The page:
Companies now realize that preventing these issues has proven cost-effective with a great ROI. In fact, for every dollar invested in treating common mental health disorders, there is a return of $4 in improved productivity and health.
2. Higher productivity
One study found that employees with low wellness only produce 64% of possible work output, while workers with top well-being produce 83%. The study shows a whopping 20% difference in individual productivity depending on the wellness of workers. Also, team productivity increases from 61% to 81% as team wellness goes from poor to excellent.
3. Reduced presentism & increased engagement
Poor employee productivity is defined as being physically at work but not working. This type of disengagement is called presenteeism. One estimate states that the cost of presenteeism due to poor health is at least 2 to 3 times bigger than direct health care expenses.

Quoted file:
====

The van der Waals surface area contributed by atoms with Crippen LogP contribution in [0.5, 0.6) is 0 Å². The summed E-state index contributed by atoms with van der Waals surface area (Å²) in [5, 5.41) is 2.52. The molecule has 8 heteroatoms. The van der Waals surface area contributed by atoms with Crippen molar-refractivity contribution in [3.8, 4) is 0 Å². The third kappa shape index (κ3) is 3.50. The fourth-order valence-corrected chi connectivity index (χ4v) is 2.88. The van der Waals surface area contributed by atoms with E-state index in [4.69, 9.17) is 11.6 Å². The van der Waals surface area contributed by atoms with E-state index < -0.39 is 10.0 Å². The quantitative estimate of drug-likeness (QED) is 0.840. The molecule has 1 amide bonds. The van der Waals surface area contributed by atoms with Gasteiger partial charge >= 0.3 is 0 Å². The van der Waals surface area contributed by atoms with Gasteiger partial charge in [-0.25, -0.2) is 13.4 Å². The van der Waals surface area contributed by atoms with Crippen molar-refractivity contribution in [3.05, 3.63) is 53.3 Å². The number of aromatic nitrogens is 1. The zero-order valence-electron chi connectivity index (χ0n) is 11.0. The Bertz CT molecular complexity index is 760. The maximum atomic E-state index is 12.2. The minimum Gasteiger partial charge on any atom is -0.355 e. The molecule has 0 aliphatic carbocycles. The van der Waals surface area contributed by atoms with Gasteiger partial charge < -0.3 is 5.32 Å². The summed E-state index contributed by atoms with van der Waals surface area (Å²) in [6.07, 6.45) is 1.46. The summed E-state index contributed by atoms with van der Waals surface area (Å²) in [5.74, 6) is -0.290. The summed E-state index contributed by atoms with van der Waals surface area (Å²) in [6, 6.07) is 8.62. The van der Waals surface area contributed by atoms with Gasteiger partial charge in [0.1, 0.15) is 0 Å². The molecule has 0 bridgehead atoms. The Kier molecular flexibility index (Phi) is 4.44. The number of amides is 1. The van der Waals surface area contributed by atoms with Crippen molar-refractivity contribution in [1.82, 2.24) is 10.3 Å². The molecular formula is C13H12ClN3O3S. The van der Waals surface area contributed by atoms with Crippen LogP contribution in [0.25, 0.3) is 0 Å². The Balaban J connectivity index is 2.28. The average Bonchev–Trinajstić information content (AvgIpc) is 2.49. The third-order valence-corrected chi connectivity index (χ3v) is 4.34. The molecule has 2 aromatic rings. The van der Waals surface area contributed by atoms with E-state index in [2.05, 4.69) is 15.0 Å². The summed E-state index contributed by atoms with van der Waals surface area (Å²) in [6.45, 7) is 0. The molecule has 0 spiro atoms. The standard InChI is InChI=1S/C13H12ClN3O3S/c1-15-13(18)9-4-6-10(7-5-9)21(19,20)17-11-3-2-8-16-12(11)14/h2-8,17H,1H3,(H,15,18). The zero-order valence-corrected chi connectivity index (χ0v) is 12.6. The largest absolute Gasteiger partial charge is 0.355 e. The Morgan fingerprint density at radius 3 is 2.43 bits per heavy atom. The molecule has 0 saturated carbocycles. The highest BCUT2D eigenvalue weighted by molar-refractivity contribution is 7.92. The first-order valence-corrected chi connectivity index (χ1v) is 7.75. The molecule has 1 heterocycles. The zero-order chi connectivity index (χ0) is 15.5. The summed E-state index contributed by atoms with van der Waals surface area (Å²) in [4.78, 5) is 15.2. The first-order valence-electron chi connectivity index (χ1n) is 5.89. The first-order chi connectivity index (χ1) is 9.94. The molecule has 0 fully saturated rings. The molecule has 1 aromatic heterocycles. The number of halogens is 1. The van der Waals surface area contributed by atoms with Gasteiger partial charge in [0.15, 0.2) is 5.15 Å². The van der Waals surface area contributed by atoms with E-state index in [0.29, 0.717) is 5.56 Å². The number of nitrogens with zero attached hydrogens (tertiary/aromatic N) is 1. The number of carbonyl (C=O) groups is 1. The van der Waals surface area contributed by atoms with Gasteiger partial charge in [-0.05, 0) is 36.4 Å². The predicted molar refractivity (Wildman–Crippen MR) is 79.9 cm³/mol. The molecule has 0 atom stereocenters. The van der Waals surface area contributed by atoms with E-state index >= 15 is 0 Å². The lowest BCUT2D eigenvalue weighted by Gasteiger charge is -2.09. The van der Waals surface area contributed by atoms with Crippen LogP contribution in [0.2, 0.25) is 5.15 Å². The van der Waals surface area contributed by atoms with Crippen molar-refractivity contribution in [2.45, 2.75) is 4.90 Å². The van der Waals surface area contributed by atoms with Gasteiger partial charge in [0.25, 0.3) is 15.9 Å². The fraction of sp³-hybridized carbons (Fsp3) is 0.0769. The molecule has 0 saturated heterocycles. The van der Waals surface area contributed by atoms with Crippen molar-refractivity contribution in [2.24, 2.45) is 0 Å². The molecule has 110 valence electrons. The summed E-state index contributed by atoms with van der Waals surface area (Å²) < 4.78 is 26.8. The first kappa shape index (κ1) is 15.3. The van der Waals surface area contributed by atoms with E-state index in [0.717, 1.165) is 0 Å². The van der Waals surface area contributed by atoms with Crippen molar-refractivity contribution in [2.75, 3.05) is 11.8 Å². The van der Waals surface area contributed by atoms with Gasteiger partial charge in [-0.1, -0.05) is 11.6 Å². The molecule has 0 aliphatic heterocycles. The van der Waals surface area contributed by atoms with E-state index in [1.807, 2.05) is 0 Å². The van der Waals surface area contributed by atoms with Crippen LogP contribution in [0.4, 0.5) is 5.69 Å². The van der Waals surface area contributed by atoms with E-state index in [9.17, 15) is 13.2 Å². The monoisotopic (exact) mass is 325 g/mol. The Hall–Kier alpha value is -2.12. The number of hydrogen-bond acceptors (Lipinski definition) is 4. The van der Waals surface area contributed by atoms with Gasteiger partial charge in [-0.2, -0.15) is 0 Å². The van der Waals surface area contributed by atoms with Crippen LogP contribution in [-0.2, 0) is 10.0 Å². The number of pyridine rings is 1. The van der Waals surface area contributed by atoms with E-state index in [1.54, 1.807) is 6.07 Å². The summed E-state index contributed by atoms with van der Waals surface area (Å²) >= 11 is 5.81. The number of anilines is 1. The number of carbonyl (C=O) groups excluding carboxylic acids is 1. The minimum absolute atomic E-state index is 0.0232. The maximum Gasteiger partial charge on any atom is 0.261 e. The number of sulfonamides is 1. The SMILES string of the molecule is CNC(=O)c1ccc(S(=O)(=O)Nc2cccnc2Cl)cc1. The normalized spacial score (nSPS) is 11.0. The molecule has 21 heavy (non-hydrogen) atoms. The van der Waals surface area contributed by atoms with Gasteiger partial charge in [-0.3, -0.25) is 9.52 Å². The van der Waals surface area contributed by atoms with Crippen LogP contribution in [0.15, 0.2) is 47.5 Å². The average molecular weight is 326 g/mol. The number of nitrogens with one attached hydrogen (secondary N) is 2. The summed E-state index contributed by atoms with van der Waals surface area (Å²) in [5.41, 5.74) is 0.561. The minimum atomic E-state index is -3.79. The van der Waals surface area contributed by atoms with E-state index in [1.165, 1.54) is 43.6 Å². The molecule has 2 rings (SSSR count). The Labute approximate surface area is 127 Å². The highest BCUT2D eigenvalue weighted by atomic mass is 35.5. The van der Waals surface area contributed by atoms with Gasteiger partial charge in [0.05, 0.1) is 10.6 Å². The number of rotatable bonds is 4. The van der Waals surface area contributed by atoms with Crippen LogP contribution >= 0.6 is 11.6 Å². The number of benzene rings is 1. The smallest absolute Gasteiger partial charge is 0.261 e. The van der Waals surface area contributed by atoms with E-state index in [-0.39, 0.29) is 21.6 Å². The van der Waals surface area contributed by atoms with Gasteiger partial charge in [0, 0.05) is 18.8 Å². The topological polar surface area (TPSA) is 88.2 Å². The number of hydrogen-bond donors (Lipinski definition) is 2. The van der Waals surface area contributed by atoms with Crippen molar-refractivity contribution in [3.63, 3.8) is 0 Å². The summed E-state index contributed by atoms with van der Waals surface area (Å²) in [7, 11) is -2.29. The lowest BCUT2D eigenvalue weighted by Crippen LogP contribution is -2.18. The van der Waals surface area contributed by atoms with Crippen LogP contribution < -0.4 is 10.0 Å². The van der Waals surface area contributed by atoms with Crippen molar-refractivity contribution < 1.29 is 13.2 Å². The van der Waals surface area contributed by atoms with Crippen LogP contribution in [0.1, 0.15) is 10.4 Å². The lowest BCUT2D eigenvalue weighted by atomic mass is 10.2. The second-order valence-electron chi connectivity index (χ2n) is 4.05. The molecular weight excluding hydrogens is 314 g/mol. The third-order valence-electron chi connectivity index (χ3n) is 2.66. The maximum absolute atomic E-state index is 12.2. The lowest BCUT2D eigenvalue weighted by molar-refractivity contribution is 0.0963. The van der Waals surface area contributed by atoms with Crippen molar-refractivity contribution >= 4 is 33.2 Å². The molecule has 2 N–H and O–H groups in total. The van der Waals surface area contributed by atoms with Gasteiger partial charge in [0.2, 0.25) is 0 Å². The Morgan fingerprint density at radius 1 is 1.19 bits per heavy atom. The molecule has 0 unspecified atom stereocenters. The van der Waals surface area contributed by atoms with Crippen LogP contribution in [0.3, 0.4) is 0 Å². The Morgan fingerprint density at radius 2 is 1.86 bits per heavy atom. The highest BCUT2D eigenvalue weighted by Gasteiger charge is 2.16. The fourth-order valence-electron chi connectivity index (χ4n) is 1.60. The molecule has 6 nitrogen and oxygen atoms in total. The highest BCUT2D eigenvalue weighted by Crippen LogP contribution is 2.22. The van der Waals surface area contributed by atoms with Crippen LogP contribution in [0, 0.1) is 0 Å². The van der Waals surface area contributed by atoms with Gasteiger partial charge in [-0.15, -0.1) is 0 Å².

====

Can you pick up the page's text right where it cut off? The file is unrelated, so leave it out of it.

Unhealthy individual lifestyle choices may lead to substantially higher lost productivity at work. For example, employees who smoke are 28% more likely to have high presenteeism than non-smoker employees. Additionally, employees with poor and unhealthy diets were 66% more likely to have high presenteeism levels.
Other health risks like excess body weight, high cholesterol, chronic diseases, and chronic depression dramatically increased presenteeism rates. Employee wellness programs can help in dealing these issues to improve workforce health and productivity at work.
4. Improved recruitment and retention